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Army chief heads to Kabul today

Updated October 01, 2017


ISLAMABAD: In an attempt to bridge the growing trust deficit between the two neighbouring countries, Chief of the Army Staff General Qamar Javed Bajwa will visit Afghanistan on Sunday (today) to hold discussions with Afghan authorities.

Sources told Dawn that the army chief would meet President Ashraf Ghani and discuss matters pertaining to the fight against the common enemy — militancy and terrorism.

Besides discussing ways and means to bolster border security measures — a long-standing demand from the Pakistani side — Gen Bajwa is also likely to renew Islamabad’s offer to impart training to Afghan troops and police personnel in Pakistan.

The army chief is likely to emphasise the need to use dialogue to removing all bilateral differences.

Meeting with Afghan president to focus on common enemy of militancy and terrorism

The army chief’s itinerary has not been made public, and Inter-Services Public Relations chief Maj Gen Asif Ghafoor was not available for comment.

Relations between Pakistan and Afghanistan have been strained for some time; Islamabad alleges that the militant Islamic State (IS) group, Tehreek-i-Taliban Pakistan (TTP) and other militant groups are operating from bases inside Afghanistan, and has provided specific names of the militants it wants the Afghan government to act against.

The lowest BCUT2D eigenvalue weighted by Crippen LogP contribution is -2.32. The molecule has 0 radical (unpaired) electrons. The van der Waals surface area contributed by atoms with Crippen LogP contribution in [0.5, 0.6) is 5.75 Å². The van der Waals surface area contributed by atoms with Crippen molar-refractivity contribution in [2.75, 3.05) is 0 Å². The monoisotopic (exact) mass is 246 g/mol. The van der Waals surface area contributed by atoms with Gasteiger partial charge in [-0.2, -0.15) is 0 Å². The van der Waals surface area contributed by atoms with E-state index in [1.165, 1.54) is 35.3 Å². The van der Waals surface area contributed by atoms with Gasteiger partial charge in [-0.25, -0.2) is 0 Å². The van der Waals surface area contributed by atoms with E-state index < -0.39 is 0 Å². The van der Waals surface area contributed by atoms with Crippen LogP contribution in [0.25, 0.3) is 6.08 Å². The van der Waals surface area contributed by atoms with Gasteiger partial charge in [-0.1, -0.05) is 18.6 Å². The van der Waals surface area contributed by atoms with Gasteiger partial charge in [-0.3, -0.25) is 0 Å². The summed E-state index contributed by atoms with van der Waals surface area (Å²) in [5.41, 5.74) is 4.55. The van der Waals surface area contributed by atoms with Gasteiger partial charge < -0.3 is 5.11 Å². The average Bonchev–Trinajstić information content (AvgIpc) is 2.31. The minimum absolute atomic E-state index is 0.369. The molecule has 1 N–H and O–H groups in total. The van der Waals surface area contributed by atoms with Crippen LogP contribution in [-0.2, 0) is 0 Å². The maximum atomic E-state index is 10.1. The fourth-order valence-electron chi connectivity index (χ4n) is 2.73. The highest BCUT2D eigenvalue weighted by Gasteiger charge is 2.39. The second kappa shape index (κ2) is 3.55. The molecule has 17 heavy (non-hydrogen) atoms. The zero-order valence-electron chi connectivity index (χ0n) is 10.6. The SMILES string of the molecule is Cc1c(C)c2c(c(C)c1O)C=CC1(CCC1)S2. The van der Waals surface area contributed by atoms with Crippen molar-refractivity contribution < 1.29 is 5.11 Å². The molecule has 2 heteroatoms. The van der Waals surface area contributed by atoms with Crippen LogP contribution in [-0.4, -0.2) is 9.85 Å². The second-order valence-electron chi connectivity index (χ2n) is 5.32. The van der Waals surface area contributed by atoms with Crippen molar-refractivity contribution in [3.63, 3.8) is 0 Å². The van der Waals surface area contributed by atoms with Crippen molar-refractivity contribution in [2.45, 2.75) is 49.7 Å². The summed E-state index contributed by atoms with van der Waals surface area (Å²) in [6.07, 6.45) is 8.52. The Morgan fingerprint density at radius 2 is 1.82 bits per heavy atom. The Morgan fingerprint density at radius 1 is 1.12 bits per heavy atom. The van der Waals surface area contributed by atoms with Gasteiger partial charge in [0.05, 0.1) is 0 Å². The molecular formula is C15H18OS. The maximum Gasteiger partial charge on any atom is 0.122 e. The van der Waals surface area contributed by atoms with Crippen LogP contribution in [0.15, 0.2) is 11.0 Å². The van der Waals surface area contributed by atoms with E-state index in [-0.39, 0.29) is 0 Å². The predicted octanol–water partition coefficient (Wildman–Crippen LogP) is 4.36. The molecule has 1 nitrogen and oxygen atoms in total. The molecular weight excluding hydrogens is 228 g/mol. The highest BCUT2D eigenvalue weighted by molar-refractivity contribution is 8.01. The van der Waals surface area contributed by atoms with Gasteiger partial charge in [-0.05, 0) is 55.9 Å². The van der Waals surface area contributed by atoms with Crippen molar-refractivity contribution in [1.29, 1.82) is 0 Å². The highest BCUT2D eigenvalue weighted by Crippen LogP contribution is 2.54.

Kabul also levels similar charges, saying that it is suffering at the hands of Taliban groups and other militants operating from inside Pakistani territory. But Islamabad has always denied such accusations, insisting that a strong and stable Afghanistan is in its best interests.

Pakistani authorities maintain that militants fleeing security operations have taken shelter in Afghanistan and are plotting attacks against the country with the help of Afghan intelligence.

The Quadrilateral Coordination Group, which includes the two countries as well as the US and China, has been dysfunctional for well over a year now.

The US, which has been busy with a review of its policy on Afghanistan and South Asia, has stayed away.

However, a fresh tripartite meeting — without Beijing — held in Kabul earlier this month renewed all parties’ resolve to eliminate IS from the region and identified “information sharing, complementary efforts and enhanced cooperation” as the main areas for cooperation.

In a talk at the Asia Society in New York earlier this week, Foreign Minister Khawaja Asif had criticised US attempts to single out Pakistan for all ills plaguing war-ravaged Afghanistan.

Pakistan, he said, had in the past done all it could to facilitate a political settlement in Afghanistan, making sure that Pakistani soil was not used against any country.

However, he maintained that Islamabad could not take responsibility for Afghanistan’s peace and security and be asked to achieve what the combined strength of some of the most powerful and richest countries could not accomplish.

Published in Dawn, October 1st, 2017